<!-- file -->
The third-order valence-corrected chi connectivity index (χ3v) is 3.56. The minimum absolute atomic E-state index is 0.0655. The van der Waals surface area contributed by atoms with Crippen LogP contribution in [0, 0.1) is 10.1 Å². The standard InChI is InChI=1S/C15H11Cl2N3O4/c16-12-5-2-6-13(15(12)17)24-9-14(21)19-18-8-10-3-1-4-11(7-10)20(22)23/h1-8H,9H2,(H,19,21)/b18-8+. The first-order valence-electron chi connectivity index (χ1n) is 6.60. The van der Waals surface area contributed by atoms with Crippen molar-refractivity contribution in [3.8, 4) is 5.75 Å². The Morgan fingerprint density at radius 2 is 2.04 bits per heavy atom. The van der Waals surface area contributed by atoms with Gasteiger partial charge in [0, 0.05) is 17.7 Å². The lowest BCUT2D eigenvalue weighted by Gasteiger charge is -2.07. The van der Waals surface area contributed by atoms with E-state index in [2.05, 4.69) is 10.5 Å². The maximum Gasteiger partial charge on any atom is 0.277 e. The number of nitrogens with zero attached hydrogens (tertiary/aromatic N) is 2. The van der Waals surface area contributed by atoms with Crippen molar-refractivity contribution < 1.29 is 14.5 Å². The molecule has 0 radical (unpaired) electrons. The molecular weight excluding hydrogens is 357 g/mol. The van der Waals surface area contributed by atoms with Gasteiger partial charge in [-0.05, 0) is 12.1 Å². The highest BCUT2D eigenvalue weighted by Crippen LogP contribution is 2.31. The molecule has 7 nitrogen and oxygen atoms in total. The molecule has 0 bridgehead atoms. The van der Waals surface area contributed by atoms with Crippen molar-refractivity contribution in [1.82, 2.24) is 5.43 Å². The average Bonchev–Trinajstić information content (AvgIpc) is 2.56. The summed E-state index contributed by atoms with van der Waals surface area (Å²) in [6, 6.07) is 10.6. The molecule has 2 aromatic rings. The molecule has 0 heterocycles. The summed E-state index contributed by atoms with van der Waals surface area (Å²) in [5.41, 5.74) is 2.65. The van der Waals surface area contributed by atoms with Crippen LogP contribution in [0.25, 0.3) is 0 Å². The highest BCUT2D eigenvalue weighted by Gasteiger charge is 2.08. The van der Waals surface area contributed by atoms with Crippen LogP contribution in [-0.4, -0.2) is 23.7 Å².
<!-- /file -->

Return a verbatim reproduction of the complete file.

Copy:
The third-order valence-corrected chi connectivity index (χ3v) is 3.56. The minimum absolute atomic E-state index is 0.0655. The van der Waals surface area contributed by atoms with Crippen LogP contribution in [0, 0.1) is 10.1 Å². The standard InChI is InChI=1S/C15H11Cl2N3O4/c16-12-5-2-6-13(15(12)17)24-9-14(21)19-18-8-10-3-1-4-11(7-10)20(22)23/h1-8H,9H2,(H,19,21)/b18-8+. The first-order valence-electron chi connectivity index (χ1n) is 6.60. The van der Waals surface area contributed by atoms with Crippen molar-refractivity contribution in [3.8, 4) is 5.75 Å². The Morgan fingerprint density at radius 2 is 2.04 bits per heavy atom. The van der Waals surface area contributed by atoms with Gasteiger partial charge in [0, 0.05) is 17.7 Å². The lowest BCUT2D eigenvalue weighted by Gasteiger charge is -2.07. The van der Waals surface area contributed by atoms with E-state index in [2.05, 4.69) is 10.5 Å². The maximum Gasteiger partial charge on any atom is 0.277 e. The number of nitrogens with zero attached hydrogens (tertiary/aromatic N) is 2. The van der Waals surface area contributed by atoms with Crippen molar-refractivity contribution < 1.29 is 14.5 Å². The molecule has 0 radical (unpaired) electrons. The molecular weight excluding hydrogens is 357 g/mol. The van der Waals surface area contributed by atoms with Gasteiger partial charge in [-0.05, 0) is 12.1 Å². The highest BCUT2D eigenvalue weighted by Crippen LogP contribution is 2.31. The molecule has 7 nitrogen and oxygen atoms in total. The molecule has 0 bridgehead atoms. The van der Waals surface area contributed by atoms with Crippen molar-refractivity contribution in [1.82, 2.24) is 5.43 Å². The average Bonchev–Trinajstić information content (AvgIpc) is 2.56. The summed E-state index contributed by atoms with van der Waals surface area (Å²) in [6, 6.07) is 10.6. The molecule has 2 aromatic rings. The molecule has 0 heterocycles. The summed E-state index contributed by atoms with van der Waals surface area (Å²) in [5.41, 5.74) is 2.65. The van der Waals surface area contributed by atoms with Crippen LogP contribution in [0.25, 0.3) is 0 Å². The highest BCUT2D eigenvalue weighted by Gasteiger charge is 2.08. The van der Waals surface area contributed by atoms with Crippen LogP contribution in [-0.4, -0.2) is 23.7 Å².